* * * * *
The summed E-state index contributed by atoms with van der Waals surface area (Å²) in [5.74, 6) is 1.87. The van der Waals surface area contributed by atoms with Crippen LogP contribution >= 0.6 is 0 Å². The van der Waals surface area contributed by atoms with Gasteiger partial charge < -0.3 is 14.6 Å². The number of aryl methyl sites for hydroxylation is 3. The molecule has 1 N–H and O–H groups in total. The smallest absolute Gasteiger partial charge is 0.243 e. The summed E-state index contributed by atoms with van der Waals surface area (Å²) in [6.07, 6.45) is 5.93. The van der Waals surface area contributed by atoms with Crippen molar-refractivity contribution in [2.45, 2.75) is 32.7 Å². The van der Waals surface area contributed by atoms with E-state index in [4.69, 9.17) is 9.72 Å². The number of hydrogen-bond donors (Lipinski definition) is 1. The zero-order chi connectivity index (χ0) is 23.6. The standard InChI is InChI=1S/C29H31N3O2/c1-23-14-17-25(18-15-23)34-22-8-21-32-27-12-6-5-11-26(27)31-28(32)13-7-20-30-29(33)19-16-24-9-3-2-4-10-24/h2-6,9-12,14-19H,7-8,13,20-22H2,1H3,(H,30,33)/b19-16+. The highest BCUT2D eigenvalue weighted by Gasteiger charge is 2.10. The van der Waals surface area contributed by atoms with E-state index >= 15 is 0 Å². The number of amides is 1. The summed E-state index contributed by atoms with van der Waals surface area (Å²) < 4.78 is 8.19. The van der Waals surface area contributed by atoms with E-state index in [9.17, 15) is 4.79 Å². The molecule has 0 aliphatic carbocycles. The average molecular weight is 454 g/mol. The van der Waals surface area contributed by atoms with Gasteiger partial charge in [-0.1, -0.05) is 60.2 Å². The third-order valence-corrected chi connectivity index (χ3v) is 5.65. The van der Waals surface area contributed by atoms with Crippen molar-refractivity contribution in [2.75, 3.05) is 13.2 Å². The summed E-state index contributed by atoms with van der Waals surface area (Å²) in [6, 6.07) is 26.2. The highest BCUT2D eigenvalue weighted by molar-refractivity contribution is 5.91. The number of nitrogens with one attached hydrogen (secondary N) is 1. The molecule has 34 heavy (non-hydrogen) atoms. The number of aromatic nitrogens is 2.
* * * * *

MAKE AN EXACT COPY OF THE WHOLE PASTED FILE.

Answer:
The summed E-state index contributed by atoms with van der Waals surface area (Å²) in [5.74, 6) is 1.87. The van der Waals surface area contributed by atoms with Crippen LogP contribution >= 0.6 is 0 Å². The van der Waals surface area contributed by atoms with Gasteiger partial charge < -0.3 is 14.6 Å². The number of aryl methyl sites for hydroxylation is 3. The molecule has 1 N–H and O–H groups in total. The smallest absolute Gasteiger partial charge is 0.243 e. The summed E-state index contributed by atoms with van der Waals surface area (Å²) in [6.07, 6.45) is 5.93. The van der Waals surface area contributed by atoms with Crippen molar-refractivity contribution in [2.45, 2.75) is 32.7 Å². The van der Waals surface area contributed by atoms with E-state index in [4.69, 9.17) is 9.72 Å². The number of hydrogen-bond donors (Lipinski definition) is 1. The zero-order chi connectivity index (χ0) is 23.6. The standard InChI is InChI=1S/C29H31N3O2/c1-23-14-17-25(18-15-23)34-22-8-21-32-27-12-6-5-11-26(27)31-28(32)13-7-20-30-29(33)19-16-24-9-3-2-4-10-24/h2-6,9-12,14-19H,7-8,13,20-22H2,1H3,(H,30,33)/b19-16+. The highest BCUT2D eigenvalue weighted by Gasteiger charge is 2.10. The van der Waals surface area contributed by atoms with E-state index >= 15 is 0 Å². The number of amides is 1. The summed E-state index contributed by atoms with van der Waals surface area (Å²) < 4.78 is 8.19. The van der Waals surface area contributed by atoms with E-state index in [9.17, 15) is 4.79 Å². The molecule has 0 aliphatic carbocycles. The average molecular weight is 454 g/mol. The van der Waals surface area contributed by atoms with Gasteiger partial charge in [-0.1, -0.05) is 60.2 Å². The third-order valence-corrected chi connectivity index (χ3v) is 5.65. The van der Waals surface area contributed by atoms with Crippen molar-refractivity contribution in [2.75, 3.05) is 13.2 Å². The summed E-state index contributed by atoms with van der Waals surface area (Å²) in [6, 6.07) is 26.2. The highest BCUT2D eigenvalue weighted by molar-refractivity contribution is 5.91. The number of nitrogens with one attached hydrogen (secondary N) is 1. The molecule has 34 heavy (non-hydrogen) atoms. The number of aromatic nitrogens is 2.